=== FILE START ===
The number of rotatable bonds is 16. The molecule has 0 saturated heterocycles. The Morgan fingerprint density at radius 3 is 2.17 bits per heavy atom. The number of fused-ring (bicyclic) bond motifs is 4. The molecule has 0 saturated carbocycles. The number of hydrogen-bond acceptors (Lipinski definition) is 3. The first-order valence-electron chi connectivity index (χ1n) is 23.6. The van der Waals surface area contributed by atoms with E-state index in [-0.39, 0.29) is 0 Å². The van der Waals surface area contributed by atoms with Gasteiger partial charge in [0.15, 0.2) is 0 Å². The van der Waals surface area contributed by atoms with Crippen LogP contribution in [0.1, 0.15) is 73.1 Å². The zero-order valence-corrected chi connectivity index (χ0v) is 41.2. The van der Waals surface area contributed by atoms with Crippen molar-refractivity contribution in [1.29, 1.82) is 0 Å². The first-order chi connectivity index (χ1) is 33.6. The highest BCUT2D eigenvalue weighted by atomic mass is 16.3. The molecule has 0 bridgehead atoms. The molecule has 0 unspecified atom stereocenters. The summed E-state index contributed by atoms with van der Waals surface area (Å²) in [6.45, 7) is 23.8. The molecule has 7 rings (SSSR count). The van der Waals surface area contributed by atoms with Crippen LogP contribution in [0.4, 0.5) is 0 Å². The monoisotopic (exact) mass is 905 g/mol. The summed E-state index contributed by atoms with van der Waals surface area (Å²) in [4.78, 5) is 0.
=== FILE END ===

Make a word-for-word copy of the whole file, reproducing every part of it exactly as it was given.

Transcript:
The number of rotatable bonds is 16. The molecule has 0 saturated heterocycles. The Morgan fingerprint density at radius 3 is 2.17 bits per heavy atom. The number of fused-ring (bicyclic) bond motifs is 4. The molecule has 0 saturated carbocycles. The number of hydrogen-bond acceptors (Lipinski definition) is 3. The first-order valence-electron chi connectivity index (χ1n) is 23.6. The van der Waals surface area contributed by atoms with E-state index in [-0.39, 0.29) is 0 Å². The van der Waals surface area contributed by atoms with Gasteiger partial charge in [0.15, 0.2) is 0 Å². The van der Waals surface area contributed by atoms with Crippen LogP contribution in [0.1, 0.15) is 73.1 Å². The zero-order valence-corrected chi connectivity index (χ0v) is 41.2. The van der Waals surface area contributed by atoms with Crippen molar-refractivity contribution in [1.29, 1.82) is 0 Å². The first-order chi connectivity index (χ1) is 33.6. The highest BCUT2D eigenvalue weighted by atomic mass is 16.3. The molecule has 0 bridgehead atoms. The molecule has 0 unspecified atom stereocenters. The summed E-state index contributed by atoms with van der Waals surface area (Å²) in [6.45, 7) is 23.8. The molecule has 7 rings (SSSR count). The van der Waals surface area contributed by atoms with Crippen LogP contribution in [0.4, 0.5) is 0 Å². The monoisotopic (exact) mass is 905 g/mol. The summed E-state index contributed by atoms with van der Waals surface area (Å²) in [4.78, 5) is 0.